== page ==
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Monday, July 13, 2015

Life After Base Hospital 46 Service in the First World War: Helen Krebs Boykin

Helen Krebs, R.N. expanded her First World War Base Hospital 46 service to postwar medical humanitarian nursing with the Red Cross in Eastern Europe. Her service demonstrates that rather than an "end" to the war, continuing conflicts and the creation of hundreds of thousands of refugees and orphans meant instead a "long war" of the twentieth century and beyond.

Helen Krebs, Grace Phelps Papers, Box 3, Binder 5, Base Hospital 46 Staff Files, Historical Collections & Archives, Oregon Health & Science University.  Courtesy Historical Collections & Archives, OHSU.

Krebs was born in 1983 in Woods, Oregon in Tillamook County and trained at the Multnomah County Hospital Training School for nurses in Portland. She was one of the seven nurses of Base Hospital 46 "borrowed" for service before the unit could be completed and ready to sail. The army assigned Krebs to service in the Presidio in San Francisco. She returned home with most of the rest of the Hospital 46 staff in the spring of 1919.

Newspaper coverage gives us some additional information about the rest of her story.

"Red Cross Nurse is Soon to Join Russian Unit," Oregonian, February 22, 1920, Sec. 1, p. 11.
 The Oregonian reported in February 1920 that the Red Cross had assigned Krebs to join a unit for service in Russia, which was in the midst of revolution and civil war. We also learn that Krebs worked with her brother-in-law, Dr. Dorwin L. Palmer [OHSU records confirm Dorwin, not Darwin), who had charge of X-ray or Roentgenology work for the unit.

Otis Wight et. al. on Active Service with Base Hospital 46 (1920): 20.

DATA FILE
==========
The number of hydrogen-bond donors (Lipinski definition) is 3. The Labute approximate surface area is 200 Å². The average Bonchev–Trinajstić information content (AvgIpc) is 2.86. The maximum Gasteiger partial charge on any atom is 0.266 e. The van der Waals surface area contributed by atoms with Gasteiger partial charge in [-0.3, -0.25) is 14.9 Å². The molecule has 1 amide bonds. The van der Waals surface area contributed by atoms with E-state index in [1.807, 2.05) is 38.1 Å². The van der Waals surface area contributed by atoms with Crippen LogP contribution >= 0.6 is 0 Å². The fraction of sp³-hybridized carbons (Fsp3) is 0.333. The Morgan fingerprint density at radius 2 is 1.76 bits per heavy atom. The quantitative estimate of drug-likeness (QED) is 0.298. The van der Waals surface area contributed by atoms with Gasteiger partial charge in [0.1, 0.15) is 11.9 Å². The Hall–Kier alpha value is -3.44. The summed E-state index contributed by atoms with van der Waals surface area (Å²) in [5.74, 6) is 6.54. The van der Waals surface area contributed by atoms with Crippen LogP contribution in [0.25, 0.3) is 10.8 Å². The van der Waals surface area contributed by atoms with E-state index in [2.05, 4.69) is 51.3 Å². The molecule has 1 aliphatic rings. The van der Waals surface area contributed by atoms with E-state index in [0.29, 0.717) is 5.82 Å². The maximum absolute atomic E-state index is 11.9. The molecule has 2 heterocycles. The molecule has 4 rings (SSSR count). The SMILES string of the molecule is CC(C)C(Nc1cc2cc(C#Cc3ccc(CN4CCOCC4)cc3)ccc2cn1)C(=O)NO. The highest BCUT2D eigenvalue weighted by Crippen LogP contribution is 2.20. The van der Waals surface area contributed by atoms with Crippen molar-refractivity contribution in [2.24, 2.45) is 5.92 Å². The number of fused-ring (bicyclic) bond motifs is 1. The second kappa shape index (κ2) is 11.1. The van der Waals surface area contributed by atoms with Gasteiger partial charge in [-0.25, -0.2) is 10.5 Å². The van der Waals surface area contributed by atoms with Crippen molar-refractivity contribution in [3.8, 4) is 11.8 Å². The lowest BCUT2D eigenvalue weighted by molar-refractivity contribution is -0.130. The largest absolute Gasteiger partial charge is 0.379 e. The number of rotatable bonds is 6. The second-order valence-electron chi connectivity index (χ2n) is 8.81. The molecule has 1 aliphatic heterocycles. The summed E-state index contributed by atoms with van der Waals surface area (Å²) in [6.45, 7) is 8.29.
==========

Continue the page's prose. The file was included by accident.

Palmer was a 1915 graduate of the University of Oregon Medical Department and conducted graduate study in Roentgenology at Cornell.

"War Blights Children," Oregonian, October 21, 1920, 9.

Krebs returned from her service in October 1920, and reported on her work in Bialystok, Poland in an orphanage with 700 children. The city had been invaded by the Germans, was part of the independent Polish state, and invaded by the Soviet Union during the Polish-Soviet War in 1919-1920 after which the city returned to Polish hands. Krebs saw firsthand the problems for refugees and children, and she joined other Oregonians like Esther Lovejoy and Marian Cruikshank who were engaged in medical humanitarian work with the American Women's Hospitals in this period.

On August 6, 1922, the Oregonian reported that Krebs had married Herbert C. Boykin, an orchardist from Husum, Washington. Dr. Dorwin Palmer and his wife, Helen's sister, served a bridal dinner with friends at Portland's University Club. ("Society News," Oregonian, August 6, 1922, Section 3, p. 4).

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